Immune-complex glomerulonephritis might be common and often clinically silent in patients undergoing liver transplantation for Repatitis C virus (HCV)-induced cirrhosis, which might be a potential cause of CKD after en-graftment (11). The index patient's kidney histology showed mesangial proliferative glomerulonephritis coupled with global glomerulosclerosis and crescent formation. Hepatitis B virus-related glomerulonephritis was excluded because immunohistochemistry was negative for HBs and HBc. We speculate that immune-complex glomerulonephritis might also be clinically silent in patients with HBV-induced cirrhosis as in patients with HCV-induced cirrhosis undergoing liver transplantation, which would potentially cause CKD. Treatment of CKD after liver transplantation is difficult. Mycophenolate mofetil was deemed not to be associated with nephrotoxicity and could prevent the progression of immune-complex glomerulonephritis. In the index patient, the dose of tacrolimus was reduced and the dose of mycophenolate mofetil was added as clinically tolerated. Losartan was administered to control blood pressure and decrease the excretion of urine protein.

Reversible posterior leukoencephalopathy syndrome was first described as a clinical and radiological disease entity by Hinchey et al in 1996 (12). Recent clinical series also confirmed RPLS as a distinctive clinico-radiological syndrome characterized by seizures, encephalopathy, headache and visual disturbance, associated with abnormalities seen on MRI. Aetiologies for RPLS included hypertension, eclampsia and immunosuppressive or chemotherapeutic agents. Co-morbid conditions include malignancy, transplantation, autoimmune disorder, renal disorder, systemic infection and history of alcoholism, illicit drug usage, or medication overdose. Reversible posterior leukoencephalo-pathy syndrome is considered as a result of hypertension and hyperperfusion-induced cerebral vasodilation or less cerebral vasoconstriction and direct cerebral endothelial injury by immunosuppressant and chemotherapeutic drugs (12-14). The index patient presented with headache and visual symptoms, co-morbidity with liver transplant, CKD and hypertension.

Both hypertension-triggered hyperperfusion and FK506-induced neurotoxicity are thought to be involved in the development of RPLS. Neuroimaging study is necessary for the diagnosis of RPLS. The abnormality on neuroimaging usually involved the white matter in the posterior portions of the cerebral hemispheres, especially the posterior parietal and occipital lobe but neuroradiographic atypical or variant images were also frequently seen (12, 13, 15). Computed tomography showed areas of low attenuation. T2-weighted image, fluid-attenuated inversion recovery (FLAIR) image and apparent diffusion coefficient (ADC) map showed hyperintense signal and DWI image showed hypo or isointense signal, indicative of cerebral vasogenic oedema (12). Recent studies also confirmed that a low proportion of patients showed cytotoxic oedema with hyperintense signal on DWI and FLAIR image (15). Magnetic resonance imaging is more sensitive than CT, particularly to neuroradiographic atypical or variant RPLS. Based on CT scan, the patient was initially misdiagnosed as cerebral infarction and further MRI scan confirmed neuroradiographic atypical RPLS.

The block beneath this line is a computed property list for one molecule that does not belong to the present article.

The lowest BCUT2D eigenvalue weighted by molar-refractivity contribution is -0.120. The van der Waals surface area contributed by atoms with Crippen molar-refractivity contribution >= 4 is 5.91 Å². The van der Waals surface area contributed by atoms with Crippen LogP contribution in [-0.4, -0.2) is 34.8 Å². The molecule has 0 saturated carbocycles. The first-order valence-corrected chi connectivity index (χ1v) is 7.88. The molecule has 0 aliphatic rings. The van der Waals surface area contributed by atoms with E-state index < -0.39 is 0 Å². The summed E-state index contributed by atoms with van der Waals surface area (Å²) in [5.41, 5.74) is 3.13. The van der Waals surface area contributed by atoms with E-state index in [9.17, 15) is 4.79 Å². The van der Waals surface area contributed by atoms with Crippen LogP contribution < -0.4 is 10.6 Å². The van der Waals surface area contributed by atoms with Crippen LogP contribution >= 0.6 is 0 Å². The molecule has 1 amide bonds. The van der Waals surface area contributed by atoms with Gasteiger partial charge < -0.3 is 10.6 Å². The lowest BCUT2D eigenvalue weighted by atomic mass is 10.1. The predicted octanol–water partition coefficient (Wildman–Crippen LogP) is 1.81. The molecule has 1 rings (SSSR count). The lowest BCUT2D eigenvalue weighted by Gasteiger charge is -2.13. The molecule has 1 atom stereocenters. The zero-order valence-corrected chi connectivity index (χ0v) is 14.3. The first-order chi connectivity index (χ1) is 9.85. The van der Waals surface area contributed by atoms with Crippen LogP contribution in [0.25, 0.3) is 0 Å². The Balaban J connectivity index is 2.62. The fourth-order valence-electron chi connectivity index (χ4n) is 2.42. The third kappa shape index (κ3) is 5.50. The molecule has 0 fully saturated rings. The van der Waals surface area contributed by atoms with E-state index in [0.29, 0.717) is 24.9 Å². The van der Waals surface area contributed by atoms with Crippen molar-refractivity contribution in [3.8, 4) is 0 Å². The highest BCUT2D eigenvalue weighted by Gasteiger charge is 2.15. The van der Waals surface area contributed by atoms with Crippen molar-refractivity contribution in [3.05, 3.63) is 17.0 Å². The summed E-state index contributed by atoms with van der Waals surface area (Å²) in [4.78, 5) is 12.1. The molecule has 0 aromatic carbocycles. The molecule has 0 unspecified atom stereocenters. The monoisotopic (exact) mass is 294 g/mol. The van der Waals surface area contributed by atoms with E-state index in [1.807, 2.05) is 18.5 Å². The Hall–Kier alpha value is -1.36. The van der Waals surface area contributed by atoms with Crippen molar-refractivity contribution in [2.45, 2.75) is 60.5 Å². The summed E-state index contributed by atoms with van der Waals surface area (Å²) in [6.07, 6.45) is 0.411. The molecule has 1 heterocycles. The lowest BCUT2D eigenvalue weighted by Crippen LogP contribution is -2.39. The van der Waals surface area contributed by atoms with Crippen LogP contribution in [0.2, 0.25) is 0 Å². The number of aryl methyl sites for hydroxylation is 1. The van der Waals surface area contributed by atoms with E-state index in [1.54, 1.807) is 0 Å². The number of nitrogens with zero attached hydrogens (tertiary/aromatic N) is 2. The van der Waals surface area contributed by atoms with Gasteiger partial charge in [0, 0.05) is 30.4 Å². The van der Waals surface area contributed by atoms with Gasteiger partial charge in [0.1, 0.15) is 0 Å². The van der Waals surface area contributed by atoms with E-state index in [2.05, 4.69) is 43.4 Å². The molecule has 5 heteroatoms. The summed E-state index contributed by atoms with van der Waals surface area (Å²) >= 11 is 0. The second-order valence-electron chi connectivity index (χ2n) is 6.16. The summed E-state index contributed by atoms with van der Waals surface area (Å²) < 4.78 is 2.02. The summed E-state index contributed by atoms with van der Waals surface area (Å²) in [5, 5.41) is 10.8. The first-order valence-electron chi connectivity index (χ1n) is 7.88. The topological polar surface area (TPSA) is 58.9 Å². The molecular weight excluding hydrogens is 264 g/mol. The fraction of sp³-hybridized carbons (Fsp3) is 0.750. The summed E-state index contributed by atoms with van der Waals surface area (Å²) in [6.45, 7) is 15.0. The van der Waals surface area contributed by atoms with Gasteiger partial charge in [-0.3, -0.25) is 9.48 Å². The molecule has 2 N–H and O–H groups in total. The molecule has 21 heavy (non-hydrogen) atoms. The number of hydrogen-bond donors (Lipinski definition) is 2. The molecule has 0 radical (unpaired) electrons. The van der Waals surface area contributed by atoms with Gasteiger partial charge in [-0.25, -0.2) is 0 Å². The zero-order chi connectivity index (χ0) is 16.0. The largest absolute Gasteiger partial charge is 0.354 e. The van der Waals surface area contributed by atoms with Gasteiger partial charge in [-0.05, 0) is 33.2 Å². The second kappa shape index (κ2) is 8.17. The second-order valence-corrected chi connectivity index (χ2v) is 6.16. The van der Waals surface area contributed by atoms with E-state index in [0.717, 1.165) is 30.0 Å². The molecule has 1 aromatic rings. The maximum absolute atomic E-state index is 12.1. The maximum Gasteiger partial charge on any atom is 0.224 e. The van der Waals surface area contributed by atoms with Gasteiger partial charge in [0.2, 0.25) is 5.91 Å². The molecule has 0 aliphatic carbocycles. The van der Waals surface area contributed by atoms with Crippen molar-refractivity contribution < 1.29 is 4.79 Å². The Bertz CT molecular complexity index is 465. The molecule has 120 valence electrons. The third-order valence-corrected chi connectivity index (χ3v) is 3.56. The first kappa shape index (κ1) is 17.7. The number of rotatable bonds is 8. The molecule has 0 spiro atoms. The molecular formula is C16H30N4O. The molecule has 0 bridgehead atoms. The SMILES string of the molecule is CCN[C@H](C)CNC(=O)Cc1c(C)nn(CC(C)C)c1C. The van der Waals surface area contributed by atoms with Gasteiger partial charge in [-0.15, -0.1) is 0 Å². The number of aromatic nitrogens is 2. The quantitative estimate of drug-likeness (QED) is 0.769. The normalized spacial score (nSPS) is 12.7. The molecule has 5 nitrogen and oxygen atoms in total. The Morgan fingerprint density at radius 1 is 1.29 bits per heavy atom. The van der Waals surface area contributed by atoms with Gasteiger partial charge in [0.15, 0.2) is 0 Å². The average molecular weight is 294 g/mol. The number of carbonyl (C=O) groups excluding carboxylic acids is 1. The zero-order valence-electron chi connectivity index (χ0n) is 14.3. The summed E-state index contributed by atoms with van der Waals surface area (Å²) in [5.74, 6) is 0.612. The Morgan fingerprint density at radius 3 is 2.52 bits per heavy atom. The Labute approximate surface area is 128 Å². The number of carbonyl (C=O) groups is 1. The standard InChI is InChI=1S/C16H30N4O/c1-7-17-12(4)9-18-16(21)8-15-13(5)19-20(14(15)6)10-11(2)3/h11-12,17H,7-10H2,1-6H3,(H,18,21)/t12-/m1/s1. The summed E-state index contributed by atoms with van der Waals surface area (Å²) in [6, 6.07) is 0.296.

As reported, decreased low albumin level (29.4 g/L) was a risk factor for the development of posterior reversible encephalopathy syndrome (PRES) in the index patient (16). With control of hypertension and cranial pressure, reduction in dose of FK506 and substitution of albumin, the index patient's symptoms completely resolved after 10 days. Moreover, a follow-up MRI three weeks later showed near total resolution of the abnormal signals with only slight hyperintensities in the white matter of the right parietal lobe.

In conclusion, we presented a case of a liver recipient who developed CKD after transplantation not exclusive by FK506-induced nephrotoxicity. Renal biopsy was important to confirm the cause of CKD. He then developed RPLS because of renal hypertension and FK506-induced neurotoxicity. Once neurologic complications occur, one should assess the reversibility and take prompt treatment to prevent continuing injuries.

 

REFERENCES

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Correspondence:
Dr B Luo
Department of Neurology, First Affiliated Hospital, Zhejiang University School of Medicine
Hangzhou, China
E-mail: luobenyan@zju.edu.cn